You may find yourself wondering how a clinician can best support gender-diverse patients in eating disorder treatment. The intersection of gender identity and disordered eating can be incredibly complex and sensitive, and the best way to help people at this crossroads is to address them, and interact with them, based on the gender identity they know is correct for themselves. Making assumptions based on appearance isn’t accurate enough; asking people who they are, and how to understand and interact with them, is the only way to know for sure you’re approaching your patient properly.
Banishing stigma in gender-diverse eating disorder treatment
To feel comfortable in eating disorder treatment, fear of how they’ll be treated with regards to their gender, and internalized shame over gender non-conforming expressions and feelings, are both things that a patient may have to overcome. A clinician’s job is to remove judgment and shame from the eating disorder recovery environment, through how treatment is structured and through how they engage with a patient. This will allow the gender-diverse individual to feel fully supported throughout the treatment process.
Using correct pronouns is important, as is understanding how a gender-diverse person approaches their body and their sense of self. When a patient is dealing with an eating disorder that intersects with gender dysphoria and body dysmorphia, meeting them where they are in their experiences and understanding of themselves is the only way to effectively help them.
Support through gender dysphoria and disordered eating
It requires a great deal of sensitivity to approach a patient who finds their eating disorder to be an effective way to affirm their gender, regardless of their gender identity. Patients can be attached to what they feel their eating disorder gives them, in terms of how others treat them, and in terms of how they see themselves. It is important to appreciate a patient as they are, with how they relate to their eating disorder, including when it intersects with alleviating any gender dysphoria. It may be a required secondary support to offer other ways to get relief from gender dysphoria in treatment, and it must be considered when working with gender-diverse patients.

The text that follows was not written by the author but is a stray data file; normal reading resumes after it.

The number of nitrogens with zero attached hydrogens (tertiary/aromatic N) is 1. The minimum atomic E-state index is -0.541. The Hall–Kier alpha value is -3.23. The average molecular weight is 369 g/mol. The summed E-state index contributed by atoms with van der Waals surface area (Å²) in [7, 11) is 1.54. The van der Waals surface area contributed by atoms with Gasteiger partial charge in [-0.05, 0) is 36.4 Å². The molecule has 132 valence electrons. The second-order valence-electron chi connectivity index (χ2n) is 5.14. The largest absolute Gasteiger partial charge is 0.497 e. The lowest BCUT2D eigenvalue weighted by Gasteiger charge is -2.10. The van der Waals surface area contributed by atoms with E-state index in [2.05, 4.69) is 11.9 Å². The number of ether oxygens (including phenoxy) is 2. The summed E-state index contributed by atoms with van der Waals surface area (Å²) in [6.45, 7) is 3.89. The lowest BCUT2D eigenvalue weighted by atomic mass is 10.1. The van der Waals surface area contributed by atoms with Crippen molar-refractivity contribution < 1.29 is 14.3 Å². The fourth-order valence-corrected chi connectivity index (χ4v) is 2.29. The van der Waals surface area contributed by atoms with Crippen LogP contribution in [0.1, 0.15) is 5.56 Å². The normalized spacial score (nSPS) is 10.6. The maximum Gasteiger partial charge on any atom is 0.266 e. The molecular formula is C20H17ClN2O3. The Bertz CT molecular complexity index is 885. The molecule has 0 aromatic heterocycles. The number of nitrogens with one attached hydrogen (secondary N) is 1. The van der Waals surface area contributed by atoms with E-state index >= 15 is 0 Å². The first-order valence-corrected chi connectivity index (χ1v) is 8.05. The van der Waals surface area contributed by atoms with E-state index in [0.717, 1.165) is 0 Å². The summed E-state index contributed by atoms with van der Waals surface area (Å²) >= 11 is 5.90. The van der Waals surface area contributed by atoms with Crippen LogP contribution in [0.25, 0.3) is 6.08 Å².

THIRA’s Approach to Gender-Inclusive Eating Disorder Recovery in Seattle
At THIRA Health, we consider our programs best suited for “women, teen girls, and gender non-conforming individuals,” and we mean what we say. We aim to provide care that takes into account a whole individual and approach each person in our care as they are. We understand that eating disorder recovery treatment can take place side-by-side with a better understanding of gender identity, and we want to provide each patient with a safe, affirming environment to work through their treatment program. We want everybody to see success, and offer a variety of program structures that can meet the schedule of working professionals or those with higher care needs.
Check out our program offerings here, and contact us to learn more about how we provide care for girls, women, and gender non-conforming people who need support through eating disorder recovery, including when gender dysphoria plays a part in a patient’s life experience.